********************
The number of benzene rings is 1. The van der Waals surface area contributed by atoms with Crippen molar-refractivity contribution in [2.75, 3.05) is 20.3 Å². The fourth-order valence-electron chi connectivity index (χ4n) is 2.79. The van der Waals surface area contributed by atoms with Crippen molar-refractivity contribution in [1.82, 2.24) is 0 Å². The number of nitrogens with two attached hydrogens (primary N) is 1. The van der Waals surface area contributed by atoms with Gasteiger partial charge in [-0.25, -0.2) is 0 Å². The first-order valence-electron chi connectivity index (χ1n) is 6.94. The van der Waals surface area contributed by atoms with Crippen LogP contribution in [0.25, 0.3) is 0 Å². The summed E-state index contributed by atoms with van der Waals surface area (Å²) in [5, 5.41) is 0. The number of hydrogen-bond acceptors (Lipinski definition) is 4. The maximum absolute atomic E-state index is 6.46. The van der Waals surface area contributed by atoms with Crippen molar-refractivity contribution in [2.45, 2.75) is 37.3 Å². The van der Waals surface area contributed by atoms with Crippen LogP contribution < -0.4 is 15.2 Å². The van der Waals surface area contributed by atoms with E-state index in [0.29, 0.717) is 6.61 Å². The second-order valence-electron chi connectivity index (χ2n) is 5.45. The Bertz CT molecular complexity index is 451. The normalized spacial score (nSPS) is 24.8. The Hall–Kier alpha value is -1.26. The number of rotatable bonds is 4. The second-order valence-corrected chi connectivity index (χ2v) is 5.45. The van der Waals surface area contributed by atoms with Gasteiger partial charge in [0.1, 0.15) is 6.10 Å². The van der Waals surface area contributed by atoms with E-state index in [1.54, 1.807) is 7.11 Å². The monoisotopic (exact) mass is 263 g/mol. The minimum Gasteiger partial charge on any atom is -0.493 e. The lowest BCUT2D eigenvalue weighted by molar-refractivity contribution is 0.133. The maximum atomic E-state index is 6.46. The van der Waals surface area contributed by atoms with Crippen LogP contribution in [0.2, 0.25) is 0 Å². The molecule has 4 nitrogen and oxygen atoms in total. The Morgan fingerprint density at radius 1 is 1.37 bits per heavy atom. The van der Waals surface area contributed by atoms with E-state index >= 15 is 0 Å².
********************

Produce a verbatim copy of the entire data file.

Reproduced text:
The number of benzene rings is 1. The van der Waals surface area contributed by atoms with Crippen molar-refractivity contribution in [2.75, 3.05) is 20.3 Å². The fourth-order valence-electron chi connectivity index (χ4n) is 2.79. The van der Waals surface area contributed by atoms with Crippen molar-refractivity contribution in [1.82, 2.24) is 0 Å². The number of nitrogens with two attached hydrogens (primary N) is 1. The van der Waals surface area contributed by atoms with Gasteiger partial charge in [-0.25, -0.2) is 0 Å². The first-order valence-electron chi connectivity index (χ1n) is 6.94. The van der Waals surface area contributed by atoms with Crippen LogP contribution in [0.25, 0.3) is 0 Å². The summed E-state index contributed by atoms with van der Waals surface area (Å²) in [5, 5.41) is 0. The number of hydrogen-bond acceptors (Lipinski definition) is 4. The maximum absolute atomic E-state index is 6.46. The van der Waals surface area contributed by atoms with Crippen molar-refractivity contribution in [2.45, 2.75) is 37.3 Å². The van der Waals surface area contributed by atoms with Crippen LogP contribution < -0.4 is 15.2 Å². The van der Waals surface area contributed by atoms with E-state index in [0.29, 0.717) is 6.61 Å². The second-order valence-electron chi connectivity index (χ2n) is 5.45. The Bertz CT molecular complexity index is 451. The normalized spacial score (nSPS) is 24.8. The Hall–Kier alpha value is -1.26. The number of rotatable bonds is 4. The second-order valence-corrected chi connectivity index (χ2v) is 5.45. The van der Waals surface area contributed by atoms with Gasteiger partial charge in [0.1, 0.15) is 6.10 Å². The van der Waals surface area contributed by atoms with E-state index in [1.54, 1.807) is 7.11 Å². The monoisotopic (exact) mass is 263 g/mol. The minimum Gasteiger partial charge on any atom is -0.493 e. The lowest BCUT2D eigenvalue weighted by molar-refractivity contribution is 0.133. The maximum atomic E-state index is 6.46. The van der Waals surface area contributed by atoms with Crippen LogP contribution in [0.2, 0.25) is 0 Å². The molecule has 4 nitrogen and oxygen atoms in total. The Morgan fingerprint density at radius 1 is 1.37 bits per heavy atom. The van der Waals surface area contributed by atoms with E-state index >= 15 is 0 Å².